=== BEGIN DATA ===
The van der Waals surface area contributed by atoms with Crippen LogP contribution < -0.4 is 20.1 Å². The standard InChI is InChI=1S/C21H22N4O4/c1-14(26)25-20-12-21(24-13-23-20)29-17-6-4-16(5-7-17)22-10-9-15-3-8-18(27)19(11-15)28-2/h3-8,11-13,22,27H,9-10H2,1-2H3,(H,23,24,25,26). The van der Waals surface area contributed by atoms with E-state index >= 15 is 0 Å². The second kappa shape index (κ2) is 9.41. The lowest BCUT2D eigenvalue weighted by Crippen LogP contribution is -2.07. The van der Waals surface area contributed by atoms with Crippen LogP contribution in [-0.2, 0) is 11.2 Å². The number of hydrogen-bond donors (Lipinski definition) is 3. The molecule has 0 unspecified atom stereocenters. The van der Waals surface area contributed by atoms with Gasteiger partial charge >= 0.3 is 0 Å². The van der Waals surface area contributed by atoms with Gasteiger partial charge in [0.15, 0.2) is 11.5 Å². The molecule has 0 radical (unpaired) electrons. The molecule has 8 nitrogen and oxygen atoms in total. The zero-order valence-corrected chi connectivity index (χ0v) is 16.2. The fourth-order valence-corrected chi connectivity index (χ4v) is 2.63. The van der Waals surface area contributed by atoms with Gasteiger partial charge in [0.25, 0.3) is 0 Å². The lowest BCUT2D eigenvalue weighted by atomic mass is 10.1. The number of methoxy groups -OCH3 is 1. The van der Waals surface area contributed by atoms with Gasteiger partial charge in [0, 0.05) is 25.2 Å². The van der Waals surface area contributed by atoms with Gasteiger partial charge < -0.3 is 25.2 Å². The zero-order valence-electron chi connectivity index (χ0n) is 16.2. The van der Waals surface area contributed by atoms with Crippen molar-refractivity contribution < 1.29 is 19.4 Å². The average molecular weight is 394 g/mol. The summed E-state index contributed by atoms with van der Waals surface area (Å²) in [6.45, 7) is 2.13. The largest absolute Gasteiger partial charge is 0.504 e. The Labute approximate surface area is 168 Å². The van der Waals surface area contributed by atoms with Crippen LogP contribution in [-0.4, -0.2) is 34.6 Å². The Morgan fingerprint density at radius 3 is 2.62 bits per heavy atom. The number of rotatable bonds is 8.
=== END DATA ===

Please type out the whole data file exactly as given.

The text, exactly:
The van der Waals surface area contributed by atoms with Crippen LogP contribution < -0.4 is 20.1 Å². The standard InChI is InChI=1S/C21H22N4O4/c1-14(26)25-20-12-21(24-13-23-20)29-17-6-4-16(5-7-17)22-10-9-15-3-8-18(27)19(11-15)28-2/h3-8,11-13,22,27H,9-10H2,1-2H3,(H,23,24,25,26). The van der Waals surface area contributed by atoms with E-state index >= 15 is 0 Å². The second kappa shape index (κ2) is 9.41. The lowest BCUT2D eigenvalue weighted by Crippen LogP contribution is -2.07. The van der Waals surface area contributed by atoms with Crippen LogP contribution in [-0.2, 0) is 11.2 Å². The number of hydrogen-bond donors (Lipinski definition) is 3. The molecule has 0 unspecified atom stereocenters. The van der Waals surface area contributed by atoms with Gasteiger partial charge >= 0.3 is 0 Å². The van der Waals surface area contributed by atoms with Gasteiger partial charge in [0.15, 0.2) is 11.5 Å². The molecule has 0 radical (unpaired) electrons. The molecule has 8 nitrogen and oxygen atoms in total. The zero-order valence-corrected chi connectivity index (χ0v) is 16.2. The fourth-order valence-corrected chi connectivity index (χ4v) is 2.63. The van der Waals surface area contributed by atoms with Gasteiger partial charge in [0.25, 0.3) is 0 Å². The lowest BCUT2D eigenvalue weighted by atomic mass is 10.1. The number of methoxy groups -OCH3 is 1. The van der Waals surface area contributed by atoms with Gasteiger partial charge in [0, 0.05) is 25.2 Å². The van der Waals surface area contributed by atoms with Gasteiger partial charge < -0.3 is 25.2 Å². The zero-order valence-electron chi connectivity index (χ0n) is 16.2. The van der Waals surface area contributed by atoms with Crippen molar-refractivity contribution < 1.29 is 19.4 Å². The average molecular weight is 394 g/mol. The summed E-state index contributed by atoms with van der Waals surface area (Å²) in [6.45, 7) is 2.13. The largest absolute Gasteiger partial charge is 0.504 e. The Labute approximate surface area is 168 Å². The van der Waals surface area contributed by atoms with Crippen LogP contribution in [-0.4, -0.2) is 34.6 Å². The Morgan fingerprint density at radius 3 is 2.62 bits per heavy atom. The number of rotatable bonds is 8.